ADHD-PI and Response to Stimulant Medication

Some people with Inattentive ADHD (ADHD-PI) and some people with Inattentive ADHD and Sluggish Cognitive Tempo respond well to the stimulants and some do not. Genetic studies are helping us understand why this is so. There seems to be an allele of the gene known as ADRA2A, the G allele, that when present makes ADHD Inattentive people MORE likely to respond to the stimulants. That is the stimulants improve their inattentiveness. If this allele is absent then the person will NOT respond to the stimulants.

The researchers involved in the Human Genome Project have said that their work will ultimately lead us to a system of medical treatment that is highly personalized and based on each individual’s genetic make-up. There are many gaps in our understanding of the causes and treatment of ADHD-PI and Sluggish Cognitive Tempo. It is likely though that genetic research will further our understanding of the processes at work in individuals who are inattentive, sluggish or both.

The ADRA2A gene is one of several genes thought to play a role in ADHD-PI. The interesting thing about this ADRA2A gene is that is also involved in hormonal secretion and is known to play a role in Thyroid dysfunction and Diabetes. People with a certain ADRA2A variant are more likely to get Diabetes type II. There is also an ADRA2A relation to thyroid disease, cortisol level, and fatigue.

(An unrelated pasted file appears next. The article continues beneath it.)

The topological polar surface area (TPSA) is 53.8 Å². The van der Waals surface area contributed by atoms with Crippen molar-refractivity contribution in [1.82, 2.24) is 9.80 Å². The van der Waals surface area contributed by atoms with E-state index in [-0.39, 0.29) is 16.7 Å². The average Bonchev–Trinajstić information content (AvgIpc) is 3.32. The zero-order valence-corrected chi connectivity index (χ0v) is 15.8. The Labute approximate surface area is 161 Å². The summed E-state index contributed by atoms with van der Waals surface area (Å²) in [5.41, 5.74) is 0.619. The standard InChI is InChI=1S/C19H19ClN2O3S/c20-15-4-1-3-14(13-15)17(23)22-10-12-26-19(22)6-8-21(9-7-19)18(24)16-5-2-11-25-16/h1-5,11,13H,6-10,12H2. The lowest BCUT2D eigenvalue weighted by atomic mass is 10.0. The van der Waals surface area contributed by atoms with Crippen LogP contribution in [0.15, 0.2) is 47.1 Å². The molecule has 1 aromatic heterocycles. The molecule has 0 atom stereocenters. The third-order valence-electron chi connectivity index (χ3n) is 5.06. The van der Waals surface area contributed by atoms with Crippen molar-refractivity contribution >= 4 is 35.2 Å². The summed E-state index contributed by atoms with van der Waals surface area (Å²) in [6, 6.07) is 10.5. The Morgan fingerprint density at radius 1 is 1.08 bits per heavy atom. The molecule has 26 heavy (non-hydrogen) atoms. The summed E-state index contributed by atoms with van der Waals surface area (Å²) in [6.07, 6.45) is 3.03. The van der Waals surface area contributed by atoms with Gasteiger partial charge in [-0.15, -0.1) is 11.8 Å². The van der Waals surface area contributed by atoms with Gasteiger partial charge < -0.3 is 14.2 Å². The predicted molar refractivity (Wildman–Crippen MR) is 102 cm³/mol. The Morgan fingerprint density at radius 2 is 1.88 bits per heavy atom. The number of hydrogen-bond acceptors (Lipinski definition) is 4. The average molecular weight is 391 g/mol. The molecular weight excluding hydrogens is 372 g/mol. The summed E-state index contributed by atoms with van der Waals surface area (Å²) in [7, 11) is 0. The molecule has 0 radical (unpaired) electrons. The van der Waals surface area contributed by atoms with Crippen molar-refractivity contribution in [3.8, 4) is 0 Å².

I have said before that when we know more about inattentive ADHD and Sluggish Cognitive Tempo (SCT) we will see that there is a strong hormonal component to these problems. Genetic studies are moving us closer to a better understanding of the Inattention and sometimes sluggishness associated with ADHD-PI and I believe soon there will be medication specifically targeting the genes that are causing symptoms of SCT and ADHD-PI.

We do not know how this allele affects our response to the non-stimulant medication for ADHD because no one has looked at this allele or gene and the response to Strattera or Clonidine. The stimulants and Strattera both act on the Dopamine and Norepinephrine systems in the prefrontal cortex of the brain. These neurotransmitters play a significant role in hyperactivity and sluggishness. Drugs that enhance alpha(2)-receptor stimulation such as the stimulants and Strattera will improve prefrontal cortex functioning. Clonidine (Guanfacine) directly stimulates postsynaptic alpha(2A)-receptors in the prefrontal cortex and improves functioning. Strattera works more like the stimulants, increasing neurotransmitter stimulation whereas Clonidine works more on the neurotransmitter receptors.

It is likely that the way these drugs act on the prefrontal cortex is related to each individual’s genetic code and because of this, what works for one person with ADHD-PI or SCT will not always work for another person with that same diagnosis.  Since we know that genes play a role in how well these medications will work for each individual with ADHD, it seems that a better understanding of the complex array of gene variations in each people with ADHD would be helpful. I am sure that this type of gene evaluation is in our future.